Over the last few months, Google has introduced a treemap display in its Analytics suite. If the term treemaps is not familiar, then take a peak at the image below to learn what one looks like.
You may seen something similar, as treemaps have grown popular in news outlets to explain scale across several items. Treemaps appear as a large rectangle divided by smaller rectangles just like a pie chart. Each rectangle represents a dimension, while the size and color of each rectangle is dependent on a given metric or set of metrics.
Treemaps are meant to display data simply, just like a pie chart. But unlike a pie chart, a treemap allows convenient visualization with multiple pieces to quickly highlight the largest influence of a data set. The color and size of the rectangles are mapped into patterns that infer the significance of correlated data.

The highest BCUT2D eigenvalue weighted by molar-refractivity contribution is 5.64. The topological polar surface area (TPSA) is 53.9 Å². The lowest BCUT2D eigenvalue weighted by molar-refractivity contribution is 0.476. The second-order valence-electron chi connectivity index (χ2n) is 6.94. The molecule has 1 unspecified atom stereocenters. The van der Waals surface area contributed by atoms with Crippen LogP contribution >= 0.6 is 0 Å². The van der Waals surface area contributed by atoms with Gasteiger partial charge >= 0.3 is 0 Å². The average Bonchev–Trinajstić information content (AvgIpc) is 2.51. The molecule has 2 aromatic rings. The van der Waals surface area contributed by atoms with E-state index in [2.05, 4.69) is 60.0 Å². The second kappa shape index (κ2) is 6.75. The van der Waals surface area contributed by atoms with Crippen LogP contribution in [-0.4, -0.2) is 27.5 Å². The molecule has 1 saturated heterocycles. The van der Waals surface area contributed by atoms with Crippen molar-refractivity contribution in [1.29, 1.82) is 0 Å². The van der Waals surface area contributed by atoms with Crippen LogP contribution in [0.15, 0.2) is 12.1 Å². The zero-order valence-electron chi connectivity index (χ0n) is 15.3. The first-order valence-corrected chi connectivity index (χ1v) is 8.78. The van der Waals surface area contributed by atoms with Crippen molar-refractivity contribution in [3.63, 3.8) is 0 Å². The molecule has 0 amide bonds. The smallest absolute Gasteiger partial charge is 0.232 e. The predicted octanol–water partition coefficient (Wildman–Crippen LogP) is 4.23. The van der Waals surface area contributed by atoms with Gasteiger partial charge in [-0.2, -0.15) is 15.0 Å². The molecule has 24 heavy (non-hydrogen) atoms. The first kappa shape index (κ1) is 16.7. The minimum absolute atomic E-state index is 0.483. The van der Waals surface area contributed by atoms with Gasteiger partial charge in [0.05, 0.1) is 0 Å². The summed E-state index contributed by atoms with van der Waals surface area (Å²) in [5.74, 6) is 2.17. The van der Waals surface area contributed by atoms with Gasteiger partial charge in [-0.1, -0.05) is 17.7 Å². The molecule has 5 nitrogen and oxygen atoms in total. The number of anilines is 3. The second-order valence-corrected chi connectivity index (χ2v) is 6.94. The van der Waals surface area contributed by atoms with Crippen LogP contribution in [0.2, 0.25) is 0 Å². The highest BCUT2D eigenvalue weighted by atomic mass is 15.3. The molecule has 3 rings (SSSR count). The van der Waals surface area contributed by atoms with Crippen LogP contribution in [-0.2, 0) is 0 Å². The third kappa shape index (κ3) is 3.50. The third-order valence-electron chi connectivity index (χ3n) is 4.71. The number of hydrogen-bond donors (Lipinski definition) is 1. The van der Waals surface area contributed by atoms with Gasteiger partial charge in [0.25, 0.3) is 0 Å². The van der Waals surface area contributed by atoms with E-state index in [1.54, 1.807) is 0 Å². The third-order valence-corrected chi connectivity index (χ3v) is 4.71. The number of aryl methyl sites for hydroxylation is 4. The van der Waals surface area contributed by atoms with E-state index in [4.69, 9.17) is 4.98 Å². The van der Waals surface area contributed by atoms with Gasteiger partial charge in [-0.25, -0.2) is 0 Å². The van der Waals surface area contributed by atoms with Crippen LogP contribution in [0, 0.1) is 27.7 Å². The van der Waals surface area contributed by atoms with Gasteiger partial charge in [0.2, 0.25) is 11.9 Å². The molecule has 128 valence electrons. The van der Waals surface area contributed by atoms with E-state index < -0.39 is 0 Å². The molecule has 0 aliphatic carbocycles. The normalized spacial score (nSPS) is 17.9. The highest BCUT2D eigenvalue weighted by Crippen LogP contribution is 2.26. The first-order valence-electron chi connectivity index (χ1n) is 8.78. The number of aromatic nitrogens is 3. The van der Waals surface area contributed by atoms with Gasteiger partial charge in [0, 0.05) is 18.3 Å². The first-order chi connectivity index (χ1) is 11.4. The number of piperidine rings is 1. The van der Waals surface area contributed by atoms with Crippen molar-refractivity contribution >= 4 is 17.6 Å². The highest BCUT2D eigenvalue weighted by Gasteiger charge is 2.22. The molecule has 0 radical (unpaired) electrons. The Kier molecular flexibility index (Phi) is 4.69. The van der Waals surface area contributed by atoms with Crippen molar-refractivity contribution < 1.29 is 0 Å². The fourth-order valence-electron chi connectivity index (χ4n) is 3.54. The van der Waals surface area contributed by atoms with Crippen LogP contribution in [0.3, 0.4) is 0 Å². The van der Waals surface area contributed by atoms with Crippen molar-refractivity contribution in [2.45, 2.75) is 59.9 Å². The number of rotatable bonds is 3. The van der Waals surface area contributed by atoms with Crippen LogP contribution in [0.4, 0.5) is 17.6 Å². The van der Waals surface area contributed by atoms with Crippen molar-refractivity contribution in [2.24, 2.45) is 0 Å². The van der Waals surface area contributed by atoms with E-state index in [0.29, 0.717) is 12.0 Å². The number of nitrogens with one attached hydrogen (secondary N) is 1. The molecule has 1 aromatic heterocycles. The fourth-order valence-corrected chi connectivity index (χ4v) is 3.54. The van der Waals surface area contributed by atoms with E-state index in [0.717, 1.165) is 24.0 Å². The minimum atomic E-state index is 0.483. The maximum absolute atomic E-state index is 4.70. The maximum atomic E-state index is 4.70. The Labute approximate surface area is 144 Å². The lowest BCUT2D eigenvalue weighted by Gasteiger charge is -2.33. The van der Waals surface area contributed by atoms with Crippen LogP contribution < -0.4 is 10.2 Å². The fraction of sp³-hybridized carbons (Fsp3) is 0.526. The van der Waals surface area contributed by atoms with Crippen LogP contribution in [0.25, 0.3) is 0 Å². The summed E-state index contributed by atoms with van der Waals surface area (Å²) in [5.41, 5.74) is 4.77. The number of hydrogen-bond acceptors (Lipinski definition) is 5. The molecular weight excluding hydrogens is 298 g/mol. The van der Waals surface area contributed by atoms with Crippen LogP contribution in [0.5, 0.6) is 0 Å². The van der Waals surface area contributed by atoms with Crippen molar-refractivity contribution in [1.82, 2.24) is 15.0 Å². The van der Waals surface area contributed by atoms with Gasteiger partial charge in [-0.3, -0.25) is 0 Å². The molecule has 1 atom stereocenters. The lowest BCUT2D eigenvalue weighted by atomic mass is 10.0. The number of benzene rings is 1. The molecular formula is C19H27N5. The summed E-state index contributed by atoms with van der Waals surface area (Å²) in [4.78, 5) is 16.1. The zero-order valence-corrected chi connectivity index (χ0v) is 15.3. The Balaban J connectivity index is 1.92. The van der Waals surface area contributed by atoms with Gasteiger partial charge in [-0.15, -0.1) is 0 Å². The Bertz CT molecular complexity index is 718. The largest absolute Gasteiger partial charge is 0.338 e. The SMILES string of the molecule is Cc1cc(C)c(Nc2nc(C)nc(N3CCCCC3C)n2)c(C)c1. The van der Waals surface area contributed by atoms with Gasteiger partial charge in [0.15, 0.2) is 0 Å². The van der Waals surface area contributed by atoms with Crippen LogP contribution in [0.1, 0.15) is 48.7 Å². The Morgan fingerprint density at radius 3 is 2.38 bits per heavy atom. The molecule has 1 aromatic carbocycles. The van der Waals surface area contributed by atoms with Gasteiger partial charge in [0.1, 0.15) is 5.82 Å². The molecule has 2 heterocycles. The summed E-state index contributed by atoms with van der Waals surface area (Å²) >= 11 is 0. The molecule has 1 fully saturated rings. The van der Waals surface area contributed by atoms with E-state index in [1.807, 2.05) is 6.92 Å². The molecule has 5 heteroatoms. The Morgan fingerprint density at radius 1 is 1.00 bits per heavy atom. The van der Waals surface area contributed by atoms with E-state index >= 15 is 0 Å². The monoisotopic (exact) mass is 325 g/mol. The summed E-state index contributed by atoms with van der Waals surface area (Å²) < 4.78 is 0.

The simplicity of treemaps makes visualizing data subsets in a small display area easier. Because the rectangles are meant to establish a visually hierarchy, the magnitude of segments can be viewed regardless of the size of the overall treemap.
Google Analytics treemaps were added to the Acquisition channels so users can quickly and intuitively develop hypotheses about incoming traffic. The treemaps permit plots of volume metrics (like Sessions or Transactions) against any relative metric (like Pages/Session or Avg. Session Duration).
This setup allows you to instantly compare the performance of different channels based on metrics that are most relevant to you. Using such comparisons can highlight ideas for improved marketing and direct resources accordingly.